HUNDREDS of mourners lined the streets of a South Yorkshire town to pay their respects to fallen Afghanistan hero Sgt Lee Davidson.
The centre of Thorne, in Doncaster, came to a standstill yesterday as family, friends and scores of residents gathered for the funeral of the 32-year-old, killed when his vehicle was hit by a roadside bomb in the war zone last month.
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And pregnant wife Samantha, who cradled the couple’s two young sons Jayden and Jamie throughout the service at the town’s St Nicholas Church, led the tributes to her husband, buried with full military honours, describing him as “the man of her dreams.”
In a moving recorded message played to the church and relayed to the crowds braving the wind and showers outside on loud speakers, she said: “We had five-and-a-half years of great fun, love and memories and I will tell our children all of them.
“One day we will meet again. Until we do, I’m never letting you go. Love you always and forever.”
Many shops in the town had closed as a mark of respect for the funeral of Sgt Davidson, 32, of the Light Dragoons, who died weeks before he was due to head home from his second tour of duty in the country.
He had been looking forward to returning in time for the birth of the couple’s third child.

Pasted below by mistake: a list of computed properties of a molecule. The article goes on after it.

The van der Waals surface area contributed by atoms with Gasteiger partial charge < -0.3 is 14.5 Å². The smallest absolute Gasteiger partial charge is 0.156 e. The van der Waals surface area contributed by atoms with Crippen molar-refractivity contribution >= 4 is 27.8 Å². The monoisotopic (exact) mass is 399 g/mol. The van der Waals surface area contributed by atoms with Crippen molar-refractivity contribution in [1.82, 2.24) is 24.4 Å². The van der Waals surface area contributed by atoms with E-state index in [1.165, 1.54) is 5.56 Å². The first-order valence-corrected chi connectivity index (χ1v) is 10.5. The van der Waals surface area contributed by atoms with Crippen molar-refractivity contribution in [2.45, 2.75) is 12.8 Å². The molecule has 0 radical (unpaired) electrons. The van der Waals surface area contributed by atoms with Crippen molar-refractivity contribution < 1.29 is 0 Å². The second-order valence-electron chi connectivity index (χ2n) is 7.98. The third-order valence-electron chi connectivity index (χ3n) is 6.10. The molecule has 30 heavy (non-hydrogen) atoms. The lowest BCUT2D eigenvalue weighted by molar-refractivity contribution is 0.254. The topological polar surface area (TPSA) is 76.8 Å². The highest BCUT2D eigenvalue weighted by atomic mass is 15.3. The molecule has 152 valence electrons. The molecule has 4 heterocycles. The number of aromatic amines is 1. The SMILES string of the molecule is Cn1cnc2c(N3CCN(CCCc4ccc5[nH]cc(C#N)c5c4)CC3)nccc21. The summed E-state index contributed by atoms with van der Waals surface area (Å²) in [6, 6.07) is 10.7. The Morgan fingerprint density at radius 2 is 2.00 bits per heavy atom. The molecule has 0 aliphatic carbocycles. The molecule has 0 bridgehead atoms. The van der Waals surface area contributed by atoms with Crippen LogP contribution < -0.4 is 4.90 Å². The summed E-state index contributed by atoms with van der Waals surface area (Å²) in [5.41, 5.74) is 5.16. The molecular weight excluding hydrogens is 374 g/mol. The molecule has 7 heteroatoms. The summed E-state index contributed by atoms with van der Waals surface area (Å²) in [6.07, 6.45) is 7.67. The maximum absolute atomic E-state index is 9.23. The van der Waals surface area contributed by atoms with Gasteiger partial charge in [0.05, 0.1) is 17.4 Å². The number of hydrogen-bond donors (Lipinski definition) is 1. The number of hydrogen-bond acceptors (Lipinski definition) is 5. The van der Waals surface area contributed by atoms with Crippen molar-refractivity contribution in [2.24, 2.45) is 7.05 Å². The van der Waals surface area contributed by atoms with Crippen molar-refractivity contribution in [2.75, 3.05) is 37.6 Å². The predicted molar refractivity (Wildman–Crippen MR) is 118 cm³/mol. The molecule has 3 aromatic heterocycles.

Flags also flew at half-mast for Sgt Davidson, who became the 427th British casualty in the country when his convoy was hit by an improvised explosive device in the Nahr-e Saraj district on September 9.
Mourners young and old packed the narrow streets leading to the church and the crowds fell silent as Sgt Davidson’s comrades slowly lifted his coffin - draped in the Union flag - from the hearse which carried floral tributes which spelled out “I love you” and “Daddy.”
Soldiers from Sgt Davidson’s regiment, some of whom only arrived back in Britain from Afghanistan hours before the service, joined Chelsea Pensioners and standard bearers from the Royal British Legion.
They formed an armed guard s his coffin was carried into the same church where he married Samantha only last summer.
The service, led by the Reverend David Green, included the hymns All Things Bright And Beautiful, Sing Hosanna and Jerusalem as well as a reading of a letter written by Sgt Davidson ahead of his death.
Displaying a sense of humour in the letter, read by friend James Walker, he said: “If a vicar or one of my friends is reading this, all I can say is ‘whoops, that wasn’t supposed to happen.”
The letter also paid tribute to his mum and three sisters and, of his two sons, he said: “You have been my world since you were born. I love you so, so much.”
Speaking of his wife Samantha, about seven months pregnant with the couple’s little girl, he said: “I will miss you the most. Thank you for making me the happiest man in the world. I love you. Goodbye, God bless and love you all. I will watch out for you. Don’t be scared.”
As Sgt Davidson’s coffin was lifted back into the hearse for a private burial ceremony at the nearby Stonegate cemetery, the crowd broke into spontaneous applause and many walked behind, carrying their own floral tribute and wiping away the tears, with pupils from Thorne’s Trinity Academy among them. Soldiers fired a volley over the grave while a bugler sounded the Last Post.